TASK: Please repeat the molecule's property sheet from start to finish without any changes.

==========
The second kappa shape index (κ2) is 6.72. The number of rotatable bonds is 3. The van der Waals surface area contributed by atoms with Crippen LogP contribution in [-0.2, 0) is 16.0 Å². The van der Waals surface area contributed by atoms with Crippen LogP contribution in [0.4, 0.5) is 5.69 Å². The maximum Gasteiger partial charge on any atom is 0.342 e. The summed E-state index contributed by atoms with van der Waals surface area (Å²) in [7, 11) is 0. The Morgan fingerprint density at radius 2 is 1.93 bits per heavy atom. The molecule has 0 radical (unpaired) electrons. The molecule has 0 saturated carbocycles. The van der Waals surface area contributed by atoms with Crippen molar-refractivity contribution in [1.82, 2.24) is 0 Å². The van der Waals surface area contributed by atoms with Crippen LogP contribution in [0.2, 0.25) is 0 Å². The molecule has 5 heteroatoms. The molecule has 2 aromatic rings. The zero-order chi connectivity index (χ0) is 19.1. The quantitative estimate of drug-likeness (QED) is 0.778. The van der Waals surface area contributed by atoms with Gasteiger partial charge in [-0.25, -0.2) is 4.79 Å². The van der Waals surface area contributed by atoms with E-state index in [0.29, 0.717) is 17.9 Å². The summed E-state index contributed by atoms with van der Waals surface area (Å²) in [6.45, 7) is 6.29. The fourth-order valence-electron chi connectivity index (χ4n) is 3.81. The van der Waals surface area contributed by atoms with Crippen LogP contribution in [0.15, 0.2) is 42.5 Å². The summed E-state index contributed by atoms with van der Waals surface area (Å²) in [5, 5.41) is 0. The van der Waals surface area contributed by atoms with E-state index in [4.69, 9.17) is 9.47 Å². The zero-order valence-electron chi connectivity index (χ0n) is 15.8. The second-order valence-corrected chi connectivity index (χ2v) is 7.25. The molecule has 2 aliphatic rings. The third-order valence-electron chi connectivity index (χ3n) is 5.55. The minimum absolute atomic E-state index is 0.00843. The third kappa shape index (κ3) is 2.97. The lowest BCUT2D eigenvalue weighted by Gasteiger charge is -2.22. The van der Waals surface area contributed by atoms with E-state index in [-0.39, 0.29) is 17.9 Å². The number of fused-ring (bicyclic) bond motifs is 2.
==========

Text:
The second kappa shape index (κ2) is 6.72. The number of rotatable bonds is 3. The van der Waals surface area contributed by atoms with Crippen LogP contribution in [-0.2, 0) is 16.0 Å². The van der Waals surface area contributed by atoms with Crippen LogP contribution in [0.4, 0.5) is 5.69 Å². The maximum Gasteiger partial charge on any atom is 0.342 e. The summed E-state index contributed by atoms with van der Waals surface area (Å²) in [7, 11) is 0. The Morgan fingerprint density at radius 2 is 1.93 bits per heavy atom. The molecule has 0 radical (unpaired) electrons. The molecule has 0 saturated carbocycles. The van der Waals surface area contributed by atoms with Crippen molar-refractivity contribution in [1.82, 2.24) is 0 Å². The van der Waals surface area contributed by atoms with Crippen LogP contribution in [0.2, 0.25) is 0 Å². The molecule has 5 heteroatoms. The molecule has 2 aromatic rings. The zero-order chi connectivity index (χ0) is 19.1. The quantitative estimate of drug-likeness (QED) is 0.778. The van der Waals surface area contributed by atoms with Gasteiger partial charge in [-0.25, -0.2) is 4.79 Å². The van der Waals surface area contributed by atoms with E-state index in [0.29, 0.717) is 17.9 Å². The summed E-state index contributed by atoms with van der Waals surface area (Å²) in [6.45, 7) is 6.29. The fourth-order valence-electron chi connectivity index (χ4n) is 3.81. The van der Waals surface area contributed by atoms with Crippen LogP contribution in [0.15, 0.2) is 42.5 Å². The summed E-state index contributed by atoms with van der Waals surface area (Å²) in [5, 5.41) is 0. The van der Waals surface area contributed by atoms with E-state index in [4.69, 9.17) is 9.47 Å². The zero-order valence-electron chi connectivity index (χ0n) is 15.8. The second-order valence-corrected chi connectivity index (χ2v) is 7.25. The molecule has 2 aliphatic rings. The third-order valence-electron chi connectivity index (χ3n) is 5.55. The minimum absolute atomic E-state index is 0.00843. The third kappa shape index (κ3) is 2.97. The lowest BCUT2D eigenvalue weighted by Gasteiger charge is -2.22. The van der Waals surface area contributed by atoms with E-state index in [-0.39, 0.29) is 17.9 Å². The number of fused-ring (bicyclic) bond motifs is 2.